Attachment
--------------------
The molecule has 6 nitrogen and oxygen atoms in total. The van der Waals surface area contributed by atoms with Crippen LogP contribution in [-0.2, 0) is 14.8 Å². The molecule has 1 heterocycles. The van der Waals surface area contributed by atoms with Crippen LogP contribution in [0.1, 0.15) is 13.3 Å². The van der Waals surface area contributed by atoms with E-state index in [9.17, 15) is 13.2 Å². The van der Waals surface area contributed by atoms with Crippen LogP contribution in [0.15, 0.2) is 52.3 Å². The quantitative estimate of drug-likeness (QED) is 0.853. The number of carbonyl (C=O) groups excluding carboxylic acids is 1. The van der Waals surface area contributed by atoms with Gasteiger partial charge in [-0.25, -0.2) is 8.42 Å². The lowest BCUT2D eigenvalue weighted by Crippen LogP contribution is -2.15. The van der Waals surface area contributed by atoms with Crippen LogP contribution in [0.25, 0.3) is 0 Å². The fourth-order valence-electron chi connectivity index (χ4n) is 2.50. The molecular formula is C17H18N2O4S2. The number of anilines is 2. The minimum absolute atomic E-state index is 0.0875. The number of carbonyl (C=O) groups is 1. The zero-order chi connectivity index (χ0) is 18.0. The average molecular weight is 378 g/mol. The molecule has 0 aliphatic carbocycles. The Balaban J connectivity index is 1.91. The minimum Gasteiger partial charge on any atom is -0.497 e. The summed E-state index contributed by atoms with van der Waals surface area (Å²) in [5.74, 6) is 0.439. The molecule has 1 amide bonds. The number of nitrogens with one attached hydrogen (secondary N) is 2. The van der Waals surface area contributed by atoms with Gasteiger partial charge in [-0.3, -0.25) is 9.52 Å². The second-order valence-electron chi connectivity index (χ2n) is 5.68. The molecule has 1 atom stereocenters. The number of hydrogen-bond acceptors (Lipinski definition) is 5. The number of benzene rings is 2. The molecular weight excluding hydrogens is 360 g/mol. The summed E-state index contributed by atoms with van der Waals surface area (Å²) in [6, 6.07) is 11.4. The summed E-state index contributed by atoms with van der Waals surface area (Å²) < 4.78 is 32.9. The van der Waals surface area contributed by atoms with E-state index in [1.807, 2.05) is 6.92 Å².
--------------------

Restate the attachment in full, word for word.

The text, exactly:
The molecule has 6 nitrogen and oxygen atoms in total. The van der Waals surface area contributed by atoms with Crippen LogP contribution in [-0.2, 0) is 14.8 Å². The molecule has 1 heterocycles. The van der Waals surface area contributed by atoms with Crippen LogP contribution in [0.1, 0.15) is 13.3 Å². The van der Waals surface area contributed by atoms with E-state index in [9.17, 15) is 13.2 Å². The van der Waals surface area contributed by atoms with Crippen LogP contribution in [0.15, 0.2) is 52.3 Å². The quantitative estimate of drug-likeness (QED) is 0.853. The number of carbonyl (C=O) groups excluding carboxylic acids is 1. The van der Waals surface area contributed by atoms with Gasteiger partial charge in [-0.25, -0.2) is 8.42 Å². The lowest BCUT2D eigenvalue weighted by Crippen LogP contribution is -2.15. The van der Waals surface area contributed by atoms with Crippen LogP contribution in [0.25, 0.3) is 0 Å². The fourth-order valence-electron chi connectivity index (χ4n) is 2.50. The molecular formula is C17H18N2O4S2. The number of anilines is 2. The minimum absolute atomic E-state index is 0.0875. The number of carbonyl (C=O) groups is 1. The zero-order chi connectivity index (χ0) is 18.0. The average molecular weight is 378 g/mol. The molecule has 0 aliphatic carbocycles. The Balaban J connectivity index is 1.91. The minimum Gasteiger partial charge on any atom is -0.497 e. The summed E-state index contributed by atoms with van der Waals surface area (Å²) in [5.74, 6) is 0.439. The molecule has 1 amide bonds. The number of nitrogens with one attached hydrogen (secondary N) is 2. The van der Waals surface area contributed by atoms with Gasteiger partial charge in [-0.3, -0.25) is 9.52 Å². The second-order valence-electron chi connectivity index (χ2n) is 5.68. The molecule has 1 atom stereocenters. The number of hydrogen-bond acceptors (Lipinski definition) is 5. The number of benzene rings is 2. The molecular weight excluding hydrogens is 360 g/mol. The summed E-state index contributed by atoms with van der Waals surface area (Å²) in [6, 6.07) is 11.4. The summed E-state index contributed by atoms with van der Waals surface area (Å²) < 4.78 is 32.9. The van der Waals surface area contributed by atoms with E-state index in [1.807, 2.05) is 6.92 Å².